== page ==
The company contended that a “more purpose-driven ITU-T would enable more targeted and effective participation by industry in ITU-T meetings. Areas like IoT, quantum communications, and other emerging technology areas are outside the remit of the ITU-T and are not a sound use of scarce ITU-T, Member States, or sector member resources.”
NTIA should also “promote increased U.S. leadership within the ITU-T,” Hughes said.
IBM Corp. said the ITU-T should focus on security and resiliency of time synchronization networks.
“Inaccurate time on systems can lead to a variety of issues for enterprises,” the company said. “These can include disruption of cryptographic applications, loss of data, adverse impact on troubleshooting and forensic efforts, reduced efficiency and safety in control systems, and failure to meet service level agreements and regulatory requirements for certain industries such as banking/finance.”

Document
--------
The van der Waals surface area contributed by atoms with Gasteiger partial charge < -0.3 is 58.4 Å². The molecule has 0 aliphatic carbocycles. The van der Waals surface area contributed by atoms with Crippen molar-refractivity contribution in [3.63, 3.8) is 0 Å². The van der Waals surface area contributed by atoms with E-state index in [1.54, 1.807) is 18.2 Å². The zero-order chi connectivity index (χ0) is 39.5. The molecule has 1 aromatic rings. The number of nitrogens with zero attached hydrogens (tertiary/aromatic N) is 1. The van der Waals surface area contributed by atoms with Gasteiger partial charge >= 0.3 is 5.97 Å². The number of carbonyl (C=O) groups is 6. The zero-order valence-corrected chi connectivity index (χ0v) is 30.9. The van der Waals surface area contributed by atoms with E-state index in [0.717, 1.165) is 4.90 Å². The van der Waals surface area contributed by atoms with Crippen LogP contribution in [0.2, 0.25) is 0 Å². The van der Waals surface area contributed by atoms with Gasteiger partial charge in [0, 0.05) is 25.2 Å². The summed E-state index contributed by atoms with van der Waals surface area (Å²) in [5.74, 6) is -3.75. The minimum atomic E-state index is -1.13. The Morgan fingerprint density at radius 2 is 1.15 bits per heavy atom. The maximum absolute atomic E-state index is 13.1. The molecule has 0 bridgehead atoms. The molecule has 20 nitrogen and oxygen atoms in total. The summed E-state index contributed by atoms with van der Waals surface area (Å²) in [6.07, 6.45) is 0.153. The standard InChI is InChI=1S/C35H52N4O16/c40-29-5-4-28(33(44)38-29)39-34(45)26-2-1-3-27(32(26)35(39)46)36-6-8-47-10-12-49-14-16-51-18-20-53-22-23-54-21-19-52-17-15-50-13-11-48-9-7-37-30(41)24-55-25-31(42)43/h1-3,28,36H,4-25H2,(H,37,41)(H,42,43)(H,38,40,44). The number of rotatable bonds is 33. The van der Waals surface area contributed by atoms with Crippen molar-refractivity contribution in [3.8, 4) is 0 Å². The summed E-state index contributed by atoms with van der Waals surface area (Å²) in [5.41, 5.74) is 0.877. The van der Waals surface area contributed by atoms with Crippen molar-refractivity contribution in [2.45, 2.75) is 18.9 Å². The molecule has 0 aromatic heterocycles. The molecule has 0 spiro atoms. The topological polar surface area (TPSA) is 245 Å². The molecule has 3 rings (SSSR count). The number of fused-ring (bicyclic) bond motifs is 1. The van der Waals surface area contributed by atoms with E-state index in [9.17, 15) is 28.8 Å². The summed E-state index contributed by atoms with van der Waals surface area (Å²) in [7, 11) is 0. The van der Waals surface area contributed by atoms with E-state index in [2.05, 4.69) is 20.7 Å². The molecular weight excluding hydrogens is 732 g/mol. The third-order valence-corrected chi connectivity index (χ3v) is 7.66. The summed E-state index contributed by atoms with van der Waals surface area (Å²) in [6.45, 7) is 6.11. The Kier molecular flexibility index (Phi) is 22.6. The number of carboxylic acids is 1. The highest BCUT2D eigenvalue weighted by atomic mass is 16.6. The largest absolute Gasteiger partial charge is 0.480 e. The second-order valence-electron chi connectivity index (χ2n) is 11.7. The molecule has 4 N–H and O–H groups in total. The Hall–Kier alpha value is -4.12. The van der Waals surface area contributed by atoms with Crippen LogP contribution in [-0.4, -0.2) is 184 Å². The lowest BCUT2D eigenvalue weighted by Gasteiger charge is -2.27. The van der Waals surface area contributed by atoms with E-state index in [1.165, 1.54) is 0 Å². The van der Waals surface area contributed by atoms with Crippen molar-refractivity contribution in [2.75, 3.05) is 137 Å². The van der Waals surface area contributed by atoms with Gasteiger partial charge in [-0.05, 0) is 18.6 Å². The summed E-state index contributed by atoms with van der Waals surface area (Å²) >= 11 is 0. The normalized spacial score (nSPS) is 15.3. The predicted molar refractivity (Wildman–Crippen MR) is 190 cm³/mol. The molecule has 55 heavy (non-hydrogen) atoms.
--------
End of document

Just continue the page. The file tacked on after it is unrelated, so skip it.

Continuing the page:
IBM also expressed concerns the ITU-T has expanded its portfolio beyond standard-setting to include regulatory policy.
In addition, NTIA should press for improvements in ITU-T processes and procedures, increased U.S. “presence and influence” in the ITU-T, and “explore further coordination and collaboration with other industry-led standards development organizations.”
Information Technology Industry Council (ITI) also said NTIA should advocate for consolidating ITU-T study groups and ensuring ITU-T does not go beyond the scope of its purpose by delving into Internet policy matters.
In addition, the group said, “There are many other established SDOs that are better positioned than ITU-T to develop standards in areas outside of telecommunications, especially for [information and communication technology] areas and emerging technologies such as AI, IoT, and quantum computing. ITI and our companies urge ITU-T to avoid initiating work with goals that duplicate or substantially overlap with work underway or planned in other SDOs that already have a track record of success in developing timely, high-quality, and market-relevant standards.”